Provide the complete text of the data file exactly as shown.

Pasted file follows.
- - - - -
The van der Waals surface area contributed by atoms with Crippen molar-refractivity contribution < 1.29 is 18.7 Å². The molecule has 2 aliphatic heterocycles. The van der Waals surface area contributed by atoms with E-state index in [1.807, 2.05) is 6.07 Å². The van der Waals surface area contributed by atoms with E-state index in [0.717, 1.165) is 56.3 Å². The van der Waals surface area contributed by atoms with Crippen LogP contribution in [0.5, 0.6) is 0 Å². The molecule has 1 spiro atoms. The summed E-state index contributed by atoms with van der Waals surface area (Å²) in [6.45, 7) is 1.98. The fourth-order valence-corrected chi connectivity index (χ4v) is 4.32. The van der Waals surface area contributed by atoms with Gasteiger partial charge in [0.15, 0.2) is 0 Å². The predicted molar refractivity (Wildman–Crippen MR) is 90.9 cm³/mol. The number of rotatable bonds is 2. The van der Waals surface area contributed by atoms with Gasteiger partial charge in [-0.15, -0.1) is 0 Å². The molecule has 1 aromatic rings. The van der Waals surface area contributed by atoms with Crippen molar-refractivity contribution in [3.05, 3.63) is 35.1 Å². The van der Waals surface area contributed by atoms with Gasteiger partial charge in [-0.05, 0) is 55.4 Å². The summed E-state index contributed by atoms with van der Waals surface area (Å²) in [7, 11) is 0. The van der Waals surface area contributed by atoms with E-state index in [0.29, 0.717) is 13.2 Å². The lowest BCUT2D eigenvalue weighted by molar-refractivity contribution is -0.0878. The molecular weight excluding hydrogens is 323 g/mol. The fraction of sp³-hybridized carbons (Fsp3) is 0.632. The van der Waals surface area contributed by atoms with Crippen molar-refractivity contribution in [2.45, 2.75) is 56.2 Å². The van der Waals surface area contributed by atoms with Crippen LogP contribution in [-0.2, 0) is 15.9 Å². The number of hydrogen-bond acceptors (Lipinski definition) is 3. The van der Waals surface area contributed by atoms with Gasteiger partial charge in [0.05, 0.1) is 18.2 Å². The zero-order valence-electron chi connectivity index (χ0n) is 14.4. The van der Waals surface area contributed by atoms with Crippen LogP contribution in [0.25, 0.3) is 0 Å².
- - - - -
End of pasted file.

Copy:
The van der Waals surface area contributed by atoms with Crippen molar-refractivity contribution < 1.29 is 18.7 Å². The molecule has 2 aliphatic heterocycles. The van der Waals surface area contributed by atoms with E-state index in [1.807, 2.05) is 6.07 Å². The van der Waals surface area contributed by atoms with E-state index in [0.717, 1.165) is 56.3 Å². The van der Waals surface area contributed by atoms with Crippen LogP contribution in [0.5, 0.6) is 0 Å². The molecule has 1 spiro atoms. The summed E-state index contributed by atoms with van der Waals surface area (Å²) in [6.45, 7) is 1.98. The fourth-order valence-corrected chi connectivity index (χ4v) is 4.32. The van der Waals surface area contributed by atoms with Gasteiger partial charge in [0.15, 0.2) is 0 Å². The predicted molar refractivity (Wildman–Crippen MR) is 90.9 cm³/mol. The number of rotatable bonds is 2. The van der Waals surface area contributed by atoms with Gasteiger partial charge in [-0.15, -0.1) is 0 Å². The molecule has 1 aromatic rings. The van der Waals surface area contributed by atoms with Crippen molar-refractivity contribution in [3.05, 3.63) is 35.1 Å². The van der Waals surface area contributed by atoms with Gasteiger partial charge in [-0.05, 0) is 55.4 Å². The summed E-state index contributed by atoms with van der Waals surface area (Å²) in [7, 11) is 0. The van der Waals surface area contributed by atoms with E-state index in [0.29, 0.717) is 13.2 Å². The lowest BCUT2D eigenvalue weighted by molar-refractivity contribution is -0.0878. The molecular weight excluding hydrogens is 323 g/mol. The fraction of sp³-hybridized carbons (Fsp3) is 0.632. The van der Waals surface area contributed by atoms with Crippen molar-refractivity contribution in [2.45, 2.75) is 56.2 Å². The van der Waals surface area contributed by atoms with Crippen LogP contribution in [-0.2, 0) is 15.9 Å². The number of hydrogen-bond acceptors (Lipinski definition) is 3. The van der Waals surface area contributed by atoms with Gasteiger partial charge in [0.05, 0.1) is 18.2 Å². The zero-order valence-electron chi connectivity index (χ0n) is 14.4. The van der Waals surface area contributed by atoms with Crippen LogP contribution in [0.25, 0.3) is 0 Å².